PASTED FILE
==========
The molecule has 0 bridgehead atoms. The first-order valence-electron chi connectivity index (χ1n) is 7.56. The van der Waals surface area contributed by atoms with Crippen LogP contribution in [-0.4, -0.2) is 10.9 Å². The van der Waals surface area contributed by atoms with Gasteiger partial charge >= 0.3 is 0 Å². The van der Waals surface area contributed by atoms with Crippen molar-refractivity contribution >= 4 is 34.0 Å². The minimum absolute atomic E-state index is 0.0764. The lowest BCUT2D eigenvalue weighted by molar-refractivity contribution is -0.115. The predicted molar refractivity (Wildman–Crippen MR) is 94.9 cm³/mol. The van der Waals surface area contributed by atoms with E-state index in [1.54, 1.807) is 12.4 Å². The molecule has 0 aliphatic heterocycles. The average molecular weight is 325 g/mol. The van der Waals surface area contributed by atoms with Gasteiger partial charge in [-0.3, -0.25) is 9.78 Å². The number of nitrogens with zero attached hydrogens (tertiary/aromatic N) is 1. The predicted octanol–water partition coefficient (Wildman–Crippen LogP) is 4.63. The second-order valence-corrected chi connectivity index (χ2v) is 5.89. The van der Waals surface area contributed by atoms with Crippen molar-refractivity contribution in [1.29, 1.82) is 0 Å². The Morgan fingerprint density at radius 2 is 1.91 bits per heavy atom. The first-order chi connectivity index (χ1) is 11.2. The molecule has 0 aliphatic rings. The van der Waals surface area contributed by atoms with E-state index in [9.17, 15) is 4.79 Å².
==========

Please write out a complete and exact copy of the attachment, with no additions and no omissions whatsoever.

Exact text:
The molecule has 0 bridgehead atoms. The first-order valence-electron chi connectivity index (χ1n) is 7.56. The van der Waals surface area contributed by atoms with Crippen LogP contribution in [-0.4, -0.2) is 10.9 Å². The van der Waals surface area contributed by atoms with Gasteiger partial charge >= 0.3 is 0 Å². The van der Waals surface area contributed by atoms with Crippen molar-refractivity contribution >= 4 is 34.0 Å². The minimum absolute atomic E-state index is 0.0764. The lowest BCUT2D eigenvalue weighted by molar-refractivity contribution is -0.115. The predicted molar refractivity (Wildman–Crippen MR) is 94.9 cm³/mol. The van der Waals surface area contributed by atoms with E-state index in [1.54, 1.807) is 12.4 Å². The molecule has 0 aliphatic heterocycles. The average molecular weight is 325 g/mol. The van der Waals surface area contributed by atoms with Gasteiger partial charge in [-0.3, -0.25) is 9.78 Å². The number of nitrogens with zero attached hydrogens (tertiary/aromatic N) is 1. The predicted octanol–water partition coefficient (Wildman–Crippen LogP) is 4.63. The second-order valence-corrected chi connectivity index (χ2v) is 5.89. The van der Waals surface area contributed by atoms with Crippen molar-refractivity contribution in [1.29, 1.82) is 0 Å². The Morgan fingerprint density at radius 2 is 1.91 bits per heavy atom. The first-order chi connectivity index (χ1) is 11.2. The molecule has 0 aliphatic rings. The van der Waals surface area contributed by atoms with E-state index in [9.17, 15) is 4.79 Å².